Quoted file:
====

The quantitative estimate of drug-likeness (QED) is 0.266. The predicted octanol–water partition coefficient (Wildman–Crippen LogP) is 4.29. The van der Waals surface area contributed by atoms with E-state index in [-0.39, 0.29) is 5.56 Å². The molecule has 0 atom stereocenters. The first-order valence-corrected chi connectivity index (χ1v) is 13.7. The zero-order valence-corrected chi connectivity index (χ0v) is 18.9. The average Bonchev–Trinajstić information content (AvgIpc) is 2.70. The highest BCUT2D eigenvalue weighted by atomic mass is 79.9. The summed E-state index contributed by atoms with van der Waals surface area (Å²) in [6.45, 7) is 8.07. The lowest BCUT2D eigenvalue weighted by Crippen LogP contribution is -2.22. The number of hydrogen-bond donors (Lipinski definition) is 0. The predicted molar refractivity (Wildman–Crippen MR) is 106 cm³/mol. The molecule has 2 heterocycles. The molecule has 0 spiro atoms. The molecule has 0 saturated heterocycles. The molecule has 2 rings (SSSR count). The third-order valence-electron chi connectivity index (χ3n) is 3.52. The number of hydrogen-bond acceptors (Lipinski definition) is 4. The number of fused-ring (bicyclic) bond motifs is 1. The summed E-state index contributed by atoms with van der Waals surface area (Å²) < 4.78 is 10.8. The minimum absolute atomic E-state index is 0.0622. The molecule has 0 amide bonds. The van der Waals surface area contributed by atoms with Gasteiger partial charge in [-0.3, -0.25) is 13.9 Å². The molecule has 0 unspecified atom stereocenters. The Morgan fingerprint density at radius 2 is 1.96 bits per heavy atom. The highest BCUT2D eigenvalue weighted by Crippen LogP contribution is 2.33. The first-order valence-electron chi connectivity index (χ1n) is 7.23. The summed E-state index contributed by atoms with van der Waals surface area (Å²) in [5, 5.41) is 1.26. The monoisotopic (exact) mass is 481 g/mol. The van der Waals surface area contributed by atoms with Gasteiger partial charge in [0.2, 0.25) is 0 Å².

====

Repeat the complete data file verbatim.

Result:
The quantitative estimate of drug-likeness (QED) is 0.266. The predicted octanol–water partition coefficient (Wildman–Crippen LogP) is 4.29. The van der Waals surface area contributed by atoms with E-state index in [-0.39, 0.29) is 5.56 Å². The molecule has 0 atom stereocenters. The first-order valence-corrected chi connectivity index (χ1v) is 13.7. The zero-order valence-corrected chi connectivity index (χ0v) is 18.9. The average Bonchev–Trinajstić information content (AvgIpc) is 2.70. The highest BCUT2D eigenvalue weighted by atomic mass is 79.9. The summed E-state index contributed by atoms with van der Waals surface area (Å²) in [6.45, 7) is 8.07. The lowest BCUT2D eigenvalue weighted by Crippen LogP contribution is -2.22. The number of hydrogen-bond donors (Lipinski definition) is 0. The predicted molar refractivity (Wildman–Crippen MR) is 106 cm³/mol. The molecule has 2 heterocycles. The molecule has 0 spiro atoms. The molecule has 0 saturated heterocycles. The molecule has 2 rings (SSSR count). The third-order valence-electron chi connectivity index (χ3n) is 3.52. The number of hydrogen-bond acceptors (Lipinski definition) is 4. The number of fused-ring (bicyclic) bond motifs is 1. The summed E-state index contributed by atoms with van der Waals surface area (Å²) < 4.78 is 10.8. The minimum absolute atomic E-state index is 0.0622. The molecule has 0 amide bonds. The van der Waals surface area contributed by atoms with Gasteiger partial charge in [-0.3, -0.25) is 13.9 Å². The molecule has 0 unspecified atom stereocenters. The Morgan fingerprint density at radius 2 is 1.96 bits per heavy atom. The highest BCUT2D eigenvalue weighted by Crippen LogP contribution is 2.33. The first-order valence-electron chi connectivity index (χ1n) is 7.23. The summed E-state index contributed by atoms with van der Waals surface area (Å²) in [5, 5.41) is 1.26. The monoisotopic (exact) mass is 481 g/mol. The van der Waals surface area contributed by atoms with Gasteiger partial charge in [0.2, 0.25) is 0 Å².